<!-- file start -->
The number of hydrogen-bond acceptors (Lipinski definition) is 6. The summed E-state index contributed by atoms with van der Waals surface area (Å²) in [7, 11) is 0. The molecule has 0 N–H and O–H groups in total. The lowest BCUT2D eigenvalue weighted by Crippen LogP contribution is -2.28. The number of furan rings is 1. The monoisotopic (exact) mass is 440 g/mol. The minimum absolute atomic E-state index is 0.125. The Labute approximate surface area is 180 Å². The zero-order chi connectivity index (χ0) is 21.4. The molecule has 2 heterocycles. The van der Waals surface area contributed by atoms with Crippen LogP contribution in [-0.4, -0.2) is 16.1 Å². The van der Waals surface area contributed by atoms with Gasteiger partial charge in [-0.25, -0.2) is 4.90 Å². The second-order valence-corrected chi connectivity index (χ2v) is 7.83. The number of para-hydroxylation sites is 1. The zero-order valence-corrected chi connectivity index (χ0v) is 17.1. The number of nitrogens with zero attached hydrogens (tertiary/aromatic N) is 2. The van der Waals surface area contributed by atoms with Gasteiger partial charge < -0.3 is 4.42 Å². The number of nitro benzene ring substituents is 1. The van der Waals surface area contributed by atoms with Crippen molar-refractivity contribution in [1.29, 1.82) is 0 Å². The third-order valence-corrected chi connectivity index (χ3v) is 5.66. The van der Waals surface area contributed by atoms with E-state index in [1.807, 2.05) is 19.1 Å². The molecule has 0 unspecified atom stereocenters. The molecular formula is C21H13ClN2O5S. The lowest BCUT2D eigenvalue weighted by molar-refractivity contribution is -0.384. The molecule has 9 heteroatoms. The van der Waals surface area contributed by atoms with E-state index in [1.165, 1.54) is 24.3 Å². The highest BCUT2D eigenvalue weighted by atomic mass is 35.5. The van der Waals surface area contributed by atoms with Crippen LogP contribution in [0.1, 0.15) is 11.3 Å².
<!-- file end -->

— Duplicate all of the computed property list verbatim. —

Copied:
The number of hydrogen-bond acceptors (Lipinski definition) is 6. The summed E-state index contributed by atoms with van der Waals surface area (Å²) in [7, 11) is 0. The molecule has 0 N–H and O–H groups in total. The lowest BCUT2D eigenvalue weighted by Crippen LogP contribution is -2.28. The number of furan rings is 1. The monoisotopic (exact) mass is 440 g/mol. The minimum absolute atomic E-state index is 0.125. The Labute approximate surface area is 180 Å². The zero-order chi connectivity index (χ0) is 21.4. The molecule has 2 heterocycles. The van der Waals surface area contributed by atoms with Crippen LogP contribution in [-0.4, -0.2) is 16.1 Å². The van der Waals surface area contributed by atoms with Gasteiger partial charge in [-0.25, -0.2) is 4.90 Å². The second-order valence-corrected chi connectivity index (χ2v) is 7.83. The number of para-hydroxylation sites is 1. The zero-order valence-corrected chi connectivity index (χ0v) is 17.1. The number of nitrogens with zero attached hydrogens (tertiary/aromatic N) is 2. The van der Waals surface area contributed by atoms with Gasteiger partial charge < -0.3 is 4.42 Å². The number of nitro benzene ring substituents is 1. The van der Waals surface area contributed by atoms with Crippen molar-refractivity contribution in [1.29, 1.82) is 0 Å². The third-order valence-corrected chi connectivity index (χ3v) is 5.66. The van der Waals surface area contributed by atoms with E-state index in [1.807, 2.05) is 19.1 Å². The molecule has 0 unspecified atom stereocenters. The molecular formula is C21H13ClN2O5S. The lowest BCUT2D eigenvalue weighted by molar-refractivity contribution is -0.384. The molecule has 9 heteroatoms. The van der Waals surface area contributed by atoms with E-state index in [1.165, 1.54) is 24.3 Å². The highest BCUT2D eigenvalue weighted by atomic mass is 35.5. The van der Waals surface area contributed by atoms with Crippen LogP contribution in [0.1, 0.15) is 11.3 Å².